Beer glasses at Mad Swede Brewery

Spreading the Madness

Mad Swede Brewing prepares to open a second location in downtown Boise

Lex Nelson

Walking into the empty space off Bannock Street that will soon house a second location of Mad Swede Brewing feels like stepping into the hybrid of a coffee shop and a cathedral. Luckily, that’s exactly the vibe Mad Swede’s Eric Larson, son of owners Jerry and Susie Larson, was going for when he helped choose the new spot.

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Warn bottles and logo, banner

A Sweet Tale of Bitters

Meet the cocktail-loving couple behind Warn Reserve

Lex Nelson

Bitters—concentrated flavor infusions similar to kitchen staples like vanilla extract—are the unsung heroes of craft cocktails, adding sophisticated notes that can be a difficult to single out. For Adrienne and Danny Warn, parsing those flavors began as hobby but soon became a business.

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Dinner in the garden crowd at Waterwheel Gardens with chef Kris Ott

Dinner in the Garden

Local farmers, chefs and winemakers come together for a night of good food

Lex Nelson

On June 8, Culinary Collective Network’s Chef Kris Ott did what should have been the impossible: He crammed 60 New York strip steaks into a single home oven, then plated them up for a hungry crowd. Though the exercise sounds like part of a Food Network cooking show challenge, it was actually the lynchpin of the fourth course of Dinner in the Garden, Waterwheel Gardens’ annual farm-to-table dinner.

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Mai Tai Banner

The Chef Who Would Be King

How Mai Thai Executive Chef Justin Scheihing became culinary king of the mountain

Lex Nelson

It was a few days before the Shore Lodge Culinary Festival’s Culinary King of the Mountain Competition, and Mai Thai Executive Chef Justin Scheihing, one of two announced competitors, was relaxed. To hear him talk about the high-pressure competition and the four-course meal that followed, you’d think the weekend was just another dinner service.

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Sunday Roast Banner

Behind the Brunch

Meet the chefs who made the 2019 Foodfort-Alefort brunch collaboration possible

Lex Nelson

With less than 24 hours to go before Treefort Music Fest opened for its fifth and final day, chefs all over Boise were working steadily to prepare their dishes for an inaugural event under the Alefort tent’s roof: a collaborative brunch that would join the forces of Treefort and Alefort, pairing five top-notch dishes from local kitchens with Dawson Taylor coffee, regional beer and cider for a crowd of 300. Before the so-called Sunday Roast was over, a sea of moving parts and disparate ingredients would come together to make something that tasted a bit like magic.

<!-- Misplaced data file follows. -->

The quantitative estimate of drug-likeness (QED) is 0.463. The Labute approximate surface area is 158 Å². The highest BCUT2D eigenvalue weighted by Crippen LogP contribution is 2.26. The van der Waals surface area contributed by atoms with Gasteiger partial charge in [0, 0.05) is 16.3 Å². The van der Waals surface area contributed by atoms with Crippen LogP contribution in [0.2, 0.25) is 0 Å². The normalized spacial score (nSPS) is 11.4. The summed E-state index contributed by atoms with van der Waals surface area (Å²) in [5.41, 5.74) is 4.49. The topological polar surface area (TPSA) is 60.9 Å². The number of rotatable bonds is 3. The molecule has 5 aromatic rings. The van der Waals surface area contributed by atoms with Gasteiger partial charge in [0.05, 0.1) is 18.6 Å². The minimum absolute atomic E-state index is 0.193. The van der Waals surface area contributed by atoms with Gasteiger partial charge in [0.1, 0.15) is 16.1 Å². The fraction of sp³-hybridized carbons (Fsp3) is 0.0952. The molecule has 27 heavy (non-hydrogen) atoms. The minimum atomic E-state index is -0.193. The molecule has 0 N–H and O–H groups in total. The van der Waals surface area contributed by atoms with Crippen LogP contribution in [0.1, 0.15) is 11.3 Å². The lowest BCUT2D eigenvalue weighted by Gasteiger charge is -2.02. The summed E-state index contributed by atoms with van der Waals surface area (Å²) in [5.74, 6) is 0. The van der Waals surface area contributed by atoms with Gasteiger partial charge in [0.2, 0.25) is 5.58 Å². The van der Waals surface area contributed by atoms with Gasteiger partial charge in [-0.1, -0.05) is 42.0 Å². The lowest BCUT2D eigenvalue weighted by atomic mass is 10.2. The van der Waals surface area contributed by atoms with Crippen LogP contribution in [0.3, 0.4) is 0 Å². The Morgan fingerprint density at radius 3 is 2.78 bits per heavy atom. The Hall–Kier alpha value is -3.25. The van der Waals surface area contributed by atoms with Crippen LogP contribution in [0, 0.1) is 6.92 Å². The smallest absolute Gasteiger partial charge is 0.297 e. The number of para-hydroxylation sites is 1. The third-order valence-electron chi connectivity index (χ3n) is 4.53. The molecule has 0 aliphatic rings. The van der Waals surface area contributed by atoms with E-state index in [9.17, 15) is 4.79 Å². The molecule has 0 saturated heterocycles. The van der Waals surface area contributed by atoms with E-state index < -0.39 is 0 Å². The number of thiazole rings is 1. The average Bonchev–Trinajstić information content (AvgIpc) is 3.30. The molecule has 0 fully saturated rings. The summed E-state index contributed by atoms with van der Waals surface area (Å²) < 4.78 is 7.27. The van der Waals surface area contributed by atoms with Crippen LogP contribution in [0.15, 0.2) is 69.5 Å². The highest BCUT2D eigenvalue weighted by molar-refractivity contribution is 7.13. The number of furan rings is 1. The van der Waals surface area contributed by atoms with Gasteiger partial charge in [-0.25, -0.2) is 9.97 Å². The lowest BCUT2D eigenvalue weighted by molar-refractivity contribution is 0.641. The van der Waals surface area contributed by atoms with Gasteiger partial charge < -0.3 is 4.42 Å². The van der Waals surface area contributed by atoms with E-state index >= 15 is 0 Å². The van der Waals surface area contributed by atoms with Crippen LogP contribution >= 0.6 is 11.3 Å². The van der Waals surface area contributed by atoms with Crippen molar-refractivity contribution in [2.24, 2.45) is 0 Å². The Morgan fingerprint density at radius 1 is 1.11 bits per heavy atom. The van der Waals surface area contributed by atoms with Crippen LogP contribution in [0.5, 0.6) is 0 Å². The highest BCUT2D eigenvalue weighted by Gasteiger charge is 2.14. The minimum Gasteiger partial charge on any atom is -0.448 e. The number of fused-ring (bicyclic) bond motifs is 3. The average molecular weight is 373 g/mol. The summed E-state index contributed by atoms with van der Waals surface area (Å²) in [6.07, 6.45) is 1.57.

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Horizon with flock of birds in the background and laser in the foreground

Zapping the Bird Problem

Idaho vintners use high-tech lasers to scare birds away from wine grapes

Lex Nelson

From a bird’s eye view, there’s a good chance southern Idaho’s Sunnyslope Wine Trail looks more like a miles-long buffet table than the proverbial patchwork quilt. That’s because for robins and starlings, ripe wine grapes make the perfect snack, particularly during harvest season—a problem vintners like Greg Koenig of Koenig Vineyards have spent increasing amounts of time and money battling.

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Tapping a wooden keg

Suds Across the Pond

Barbarian Brewing co-owners travel to England to brew sour beer

Lex Nelson

Trends, like 15th-century explorers, often hop the Atlantic from Europe to America—but sometimes the channel flows the other way. Garden City-based brewing company Barbarian Brewing proved that point in late September, when co-owners Bre Hovley and James Long traveled to London to teach the staff at Hop Stuff Brewery about what’s already a booming trend in American suds: sour beer.

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Camels Crossing store front

Raise a Glass to the Underdogs

Camel’s Crossing works to highlight organic, biodynamic, and women-run wineries

Lex Nelson

Food & Wine reported in March that out of the more than 3,700 wineries in California, just 10 percent have women as head winemakers. California-based Wine & Vines put out even less promising figures on organic grapes, reporting that just 5 percent of the world’s vineyard acreage is used to grow them. Biodynamic wineries, a subset of organic that follows an even stricter eco-friendly rulebook, account for an even slimmer percentage of acreage. All this is to say, Boise wine bar Camel’s Crossing’s mission to highlight wines in these three categories is a rare thing indeed.

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Plate of German food

A Taste of Germany on the Boise Bench

Das Alpenhaus Deli throws second-annual Oktoberfest

Lex Nelson

When Germany’s most-lauded party comes around, where better to turn in the City of Trees than its one and only authentic German deli? While there are a half-dozen Oktoberfest celebrations taking place in the Boise in late September and early October, none is quite like the one at Das Alpenhaus on Vista Avenue, where co-owner Jamie Webster said he and his staff have already been preparing the festival’s signature dishes for nearly two weeks.

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